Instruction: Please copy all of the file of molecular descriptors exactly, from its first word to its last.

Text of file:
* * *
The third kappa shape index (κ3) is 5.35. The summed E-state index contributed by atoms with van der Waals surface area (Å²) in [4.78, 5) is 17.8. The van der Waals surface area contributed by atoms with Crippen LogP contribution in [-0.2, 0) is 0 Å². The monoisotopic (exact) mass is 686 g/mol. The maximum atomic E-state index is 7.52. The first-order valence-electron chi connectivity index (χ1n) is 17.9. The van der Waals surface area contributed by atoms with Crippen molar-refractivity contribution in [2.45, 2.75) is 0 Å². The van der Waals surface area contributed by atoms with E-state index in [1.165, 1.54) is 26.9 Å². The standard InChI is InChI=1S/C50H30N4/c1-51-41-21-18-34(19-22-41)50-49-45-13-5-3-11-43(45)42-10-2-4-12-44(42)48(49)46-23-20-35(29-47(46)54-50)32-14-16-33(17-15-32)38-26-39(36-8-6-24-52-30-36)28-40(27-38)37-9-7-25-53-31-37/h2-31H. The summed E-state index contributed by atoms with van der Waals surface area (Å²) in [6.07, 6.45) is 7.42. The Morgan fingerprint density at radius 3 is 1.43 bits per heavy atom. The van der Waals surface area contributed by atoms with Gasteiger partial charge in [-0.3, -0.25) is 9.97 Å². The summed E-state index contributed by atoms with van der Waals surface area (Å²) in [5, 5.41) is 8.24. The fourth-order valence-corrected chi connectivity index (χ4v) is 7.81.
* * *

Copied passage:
The third kappa shape index (κ3) is 5.35. The summed E-state index contributed by atoms with van der Waals surface area (Å²) in [4.78, 5) is 17.8. The van der Waals surface area contributed by atoms with Crippen LogP contribution in [-0.2, 0) is 0 Å². The monoisotopic (exact) mass is 686 g/mol. The maximum atomic E-state index is 7.52. The first-order valence-electron chi connectivity index (χ1n) is 17.9. The van der Waals surface area contributed by atoms with Crippen molar-refractivity contribution in [2.45, 2.75) is 0 Å². The van der Waals surface area contributed by atoms with E-state index in [1.165, 1.54) is 26.9 Å². The standard InChI is InChI=1S/C50H30N4/c1-51-41-21-18-34(19-22-41)50-49-45-13-5-3-11-43(45)42-10-2-4-12-44(42)48(49)46-23-20-35(29-47(46)54-50)32-14-16-33(17-15-32)38-26-39(36-8-6-24-52-30-36)28-40(27-38)37-9-7-25-53-31-37/h2-31H. The summed E-state index contributed by atoms with van der Waals surface area (Å²) in [6.07, 6.45) is 7.42. The Morgan fingerprint density at radius 3 is 1.43 bits per heavy atom. The van der Waals surface area contributed by atoms with Gasteiger partial charge in [-0.3, -0.25) is 9.97 Å². The summed E-state index contributed by atoms with van der Waals surface area (Å²) in [5, 5.41) is 8.24. The fourth-order valence-corrected chi connectivity index (χ4v) is 7.81.